Renewable energy developers like Brown say they face multi-year lead times for utilities to complete studies of how they might interconnect new projects because there is no central repository of the knowledge. It’s unclear if existing lines are being fully used because of the way transmission is contracted today, and no one is assigned to make it work for everybody.

Having one or two entities manage the grid, experts say, would allow utilities to access a much wider spectrum of complementary renewable energy resources, avoid duplicative investments in power generation and transmission, reduce grid congestion, and theoretically, enhance reliability at the lowest cost.

Previous proposals, however, have fallen flat in the Northwest amid fears California would big-foot other states and public utilities’ worries that such a system would shift costs to them.

The region’s investor-owned utilities have taken small steps in that direction, participating in an energy imbalance market run by California’s grid operator that gives them access to a real-time energy clearinghouse to maintain moment to moment balance between electricity supply and demand. BPA plans to start participating in the market next year.

“You need to take advantage of the incremental measures underway and stairstep your way to a full-scale (regional transmission organization),” said Hardy, the energy consultant and former BPA administrator. “It’s an enormously complicated project that you can’t make happen overnight. Likely it’s a post-2030 event.”

Other Technologies


Getting to 100 percent clean will lean on a variety of resources, not just wind and solar. PacifiCorp is exploring a small-scale nuclear reactor in Wyoming, though such plants remain expensive and controversial.

PGE talks of converting the turbines at its existing natural gas plant in Boardman to burn hydrogen, or a blend of hydrogen and natural gas. Both are unproven, potentially expensive, and have their own pollution problems.

Likewise carbon sequestration, where operators capture a plant’s greenhouse gases and inject them into long-term storage, is an unproven science experiment.

One consequence of greater reliance on intermittent renewable resources is the need for more – and better — energy storage technologies. Many of today’s wind and solar farms include battery storage to smooth their output when the wind stops blowing or the sun goes down.

But with today’s technology, even large battery arrays can only supply a limited amount of power for a few hours. During a winter cold snap or a west-wide heat wave, that won’t cut it.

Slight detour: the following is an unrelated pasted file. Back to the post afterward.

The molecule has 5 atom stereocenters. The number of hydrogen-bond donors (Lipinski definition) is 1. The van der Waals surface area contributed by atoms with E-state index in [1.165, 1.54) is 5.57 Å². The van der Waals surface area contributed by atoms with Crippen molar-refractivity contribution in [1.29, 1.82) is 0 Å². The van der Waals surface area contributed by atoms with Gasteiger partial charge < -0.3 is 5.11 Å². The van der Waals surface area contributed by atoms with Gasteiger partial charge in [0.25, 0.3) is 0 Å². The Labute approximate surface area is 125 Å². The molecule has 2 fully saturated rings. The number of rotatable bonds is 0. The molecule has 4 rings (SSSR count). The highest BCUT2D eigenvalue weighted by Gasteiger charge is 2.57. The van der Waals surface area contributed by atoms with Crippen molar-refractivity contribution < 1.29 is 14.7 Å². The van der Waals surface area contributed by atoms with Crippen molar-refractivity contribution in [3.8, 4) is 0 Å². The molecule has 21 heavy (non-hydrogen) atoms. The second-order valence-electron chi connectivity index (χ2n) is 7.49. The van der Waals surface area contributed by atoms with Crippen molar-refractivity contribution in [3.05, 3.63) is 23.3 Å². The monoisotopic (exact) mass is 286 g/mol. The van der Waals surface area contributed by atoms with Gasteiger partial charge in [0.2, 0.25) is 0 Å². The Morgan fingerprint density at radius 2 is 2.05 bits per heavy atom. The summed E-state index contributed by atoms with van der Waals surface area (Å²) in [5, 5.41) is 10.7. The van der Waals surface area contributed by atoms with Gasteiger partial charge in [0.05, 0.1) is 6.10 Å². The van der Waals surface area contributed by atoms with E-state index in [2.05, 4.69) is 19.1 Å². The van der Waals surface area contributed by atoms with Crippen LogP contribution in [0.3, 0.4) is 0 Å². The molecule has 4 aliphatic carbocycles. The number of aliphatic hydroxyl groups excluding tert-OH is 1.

One viable alternative is pumped storage, which moves water into a higher-elevation reservoir during low demand and prices — typically at night — then taps the power during high demand periods by running the water downhill through hydroelectric turbines.

There are several pumped storage projects on the drawing board in the Pacific Northwest, but they haven’t penciled out financially. The federal infrastructure bill may include production tax credits for pumped storage projects, which would make them more viable, though some face considerable environmental and tribal opposition.

Utilities also say they will rely heavily on so-called demand response — voluntary programs that offer incentives for industrial, commercial and residential customers to reduce energy use during peak demand. Larger customers are offered discounted rates throughout the year in exchange for allowing their utility to reduce their consumption during peak events. Residential customers can participate in peak pricing programs or give the utility the ability to adjust their thermostats when demand is high.

PGE said 130,000 residential customers have signed up for such programs today. During last month’s heat wave, when electricity demand hit a record, it was able to shave its load by 63 megawatts, enough to power 21,000 homes. Two-thirds of those savings came from residential customers.

The company is seeking to increase that potential to 200 megawatts by 2025, and more than 500 megawatts by 2030, about 15 percent more power than the peak output of its gas-fired plant in Boardman.

Getting anywhere near 100 percent clean electricity will also require a sustained commitment to residential and commercial energy efficiency, green buildings, more solar panels on homes and a host of other technologies.

All of this comes at a cost. And for many, it still leaves a fundamental question whether utilities could meet their customers’ energy needs under all scenarios. It’s a question no one can fully answer today.

“You can run the grid in almost any way you want if you’re willing to spend a lot of money,” said Kujala with the Northwest Power and Conservation Council. “You can do almost anything. You can be resource adequate. But it has cost implications.”

©2021 Advance Local Media LLC. Distributed by Tribune Content Agency, LLC.